## Samenvatting

An edge-weighted, vertex-capacitated graph G is called stable if the value of a maximum-weight capacity-matching equals the value of a maximum-weight fractional capacity-matching. Stable graphs play a key role in characterizing the existence of stable solutions for popular combinatorial games that involve the structure of matchings in graphs, such as network bargaining games and cooperative matching games. The vertex-stabilizer problem asks to compute a minimum number of players to block (i.e., vertices of G to remove) in order to ensure stability for such games. The problem has been shown to be solvable in polynomial-time, for unit-capacity graphs. This stays true also if we impose the restriction that the set of players to block must not intersect with a given specified maximum matching of G. In this work, we investigate these algorithmic problems in the more general setting of arbitrary capacities. We show that the vertex-stabilizer problem with the additional restriction of avoiding a given maximum matching remains polynomial-time solvable. Differently, without this restriction, the vertex-stabilizer problem becomes NP-hard and even hard to approximate, in contrast to the unit-capacity case. Finally, in unit-capacity graphs there is an equivalence between the stability of a graph, existence of a stable solution for network bargaining games, and existence of a stable solution for cooperative matching games. We show that this equivalence does not extend to the capacitated case.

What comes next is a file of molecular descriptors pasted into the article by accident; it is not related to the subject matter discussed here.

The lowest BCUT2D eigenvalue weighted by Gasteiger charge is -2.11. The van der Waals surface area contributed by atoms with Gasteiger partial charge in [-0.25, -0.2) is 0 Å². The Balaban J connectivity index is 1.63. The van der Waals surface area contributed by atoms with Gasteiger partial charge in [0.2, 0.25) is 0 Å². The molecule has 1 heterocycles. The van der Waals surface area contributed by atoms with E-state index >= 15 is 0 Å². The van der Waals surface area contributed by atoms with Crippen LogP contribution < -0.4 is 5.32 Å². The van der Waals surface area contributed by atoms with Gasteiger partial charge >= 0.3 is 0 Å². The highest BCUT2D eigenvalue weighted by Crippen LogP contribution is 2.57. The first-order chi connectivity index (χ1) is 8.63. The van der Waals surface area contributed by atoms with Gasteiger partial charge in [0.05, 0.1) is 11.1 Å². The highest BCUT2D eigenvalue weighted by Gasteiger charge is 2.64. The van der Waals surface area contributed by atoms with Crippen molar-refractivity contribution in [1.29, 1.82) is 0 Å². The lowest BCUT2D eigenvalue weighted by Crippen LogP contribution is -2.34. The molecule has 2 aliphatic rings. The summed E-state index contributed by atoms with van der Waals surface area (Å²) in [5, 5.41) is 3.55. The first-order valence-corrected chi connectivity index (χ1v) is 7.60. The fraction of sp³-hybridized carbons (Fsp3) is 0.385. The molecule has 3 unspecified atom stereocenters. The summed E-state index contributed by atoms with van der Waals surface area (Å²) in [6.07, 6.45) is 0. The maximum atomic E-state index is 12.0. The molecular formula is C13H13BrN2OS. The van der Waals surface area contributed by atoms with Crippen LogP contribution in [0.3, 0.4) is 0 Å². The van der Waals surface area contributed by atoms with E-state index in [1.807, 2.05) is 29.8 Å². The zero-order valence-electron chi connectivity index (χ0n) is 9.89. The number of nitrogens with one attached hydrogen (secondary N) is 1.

Originele taal-2 | Engels |
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Status | Gepubliceerd - 22 nov. 2022 |